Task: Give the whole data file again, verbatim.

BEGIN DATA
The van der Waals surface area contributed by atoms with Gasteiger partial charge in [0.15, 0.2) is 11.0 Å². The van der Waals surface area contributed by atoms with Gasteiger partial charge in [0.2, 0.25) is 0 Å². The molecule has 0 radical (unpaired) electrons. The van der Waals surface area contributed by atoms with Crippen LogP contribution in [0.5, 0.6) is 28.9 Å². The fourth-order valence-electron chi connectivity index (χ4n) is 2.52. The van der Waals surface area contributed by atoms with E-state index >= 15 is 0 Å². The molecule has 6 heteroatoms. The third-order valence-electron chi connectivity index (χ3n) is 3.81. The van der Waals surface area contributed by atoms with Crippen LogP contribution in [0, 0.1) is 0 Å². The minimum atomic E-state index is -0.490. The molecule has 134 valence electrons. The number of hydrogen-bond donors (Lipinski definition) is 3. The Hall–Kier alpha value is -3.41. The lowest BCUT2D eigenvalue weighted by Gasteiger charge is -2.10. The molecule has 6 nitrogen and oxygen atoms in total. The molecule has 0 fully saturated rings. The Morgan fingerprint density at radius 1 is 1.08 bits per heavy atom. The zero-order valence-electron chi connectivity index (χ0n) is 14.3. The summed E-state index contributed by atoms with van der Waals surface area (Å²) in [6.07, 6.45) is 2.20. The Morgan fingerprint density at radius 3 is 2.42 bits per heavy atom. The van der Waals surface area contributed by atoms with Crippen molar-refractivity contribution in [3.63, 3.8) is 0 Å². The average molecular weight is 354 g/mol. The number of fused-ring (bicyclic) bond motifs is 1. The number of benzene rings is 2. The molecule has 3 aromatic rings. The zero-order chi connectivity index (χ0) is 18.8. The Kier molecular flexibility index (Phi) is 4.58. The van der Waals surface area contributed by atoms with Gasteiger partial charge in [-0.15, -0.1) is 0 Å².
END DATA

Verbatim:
The van der Waals surface area contributed by atoms with Gasteiger partial charge in [0.15, 0.2) is 11.0 Å². The van der Waals surface area contributed by atoms with Gasteiger partial charge in [0.2, 0.25) is 0 Å². The molecule has 0 radical (unpaired) electrons. The van der Waals surface area contributed by atoms with Crippen LogP contribution in [0.5, 0.6) is 28.9 Å². The fourth-order valence-electron chi connectivity index (χ4n) is 2.52. The van der Waals surface area contributed by atoms with E-state index >= 15 is 0 Å². The molecule has 6 heteroatoms. The third-order valence-electron chi connectivity index (χ3n) is 3.81. The van der Waals surface area contributed by atoms with Crippen LogP contribution in [0, 0.1) is 0 Å². The minimum atomic E-state index is -0.490. The molecule has 134 valence electrons. The number of hydrogen-bond donors (Lipinski definition) is 3. The Hall–Kier alpha value is -3.41. The lowest BCUT2D eigenvalue weighted by Gasteiger charge is -2.10. The molecule has 6 nitrogen and oxygen atoms in total. The molecule has 0 fully saturated rings. The Morgan fingerprint density at radius 1 is 1.08 bits per heavy atom. The zero-order valence-electron chi connectivity index (χ0n) is 14.3. The summed E-state index contributed by atoms with van der Waals surface area (Å²) in [6.07, 6.45) is 2.20. The Morgan fingerprint density at radius 3 is 2.42 bits per heavy atom. The van der Waals surface area contributed by atoms with Crippen molar-refractivity contribution in [3.63, 3.8) is 0 Å². The average molecular weight is 354 g/mol. The number of fused-ring (bicyclic) bond motifs is 1. The number of benzene rings is 2. The molecule has 3 aromatic rings. The zero-order chi connectivity index (χ0) is 18.8. The Kier molecular flexibility index (Phi) is 4.58. The van der Waals surface area contributed by atoms with Gasteiger partial charge in [-0.15, -0.1) is 0 Å².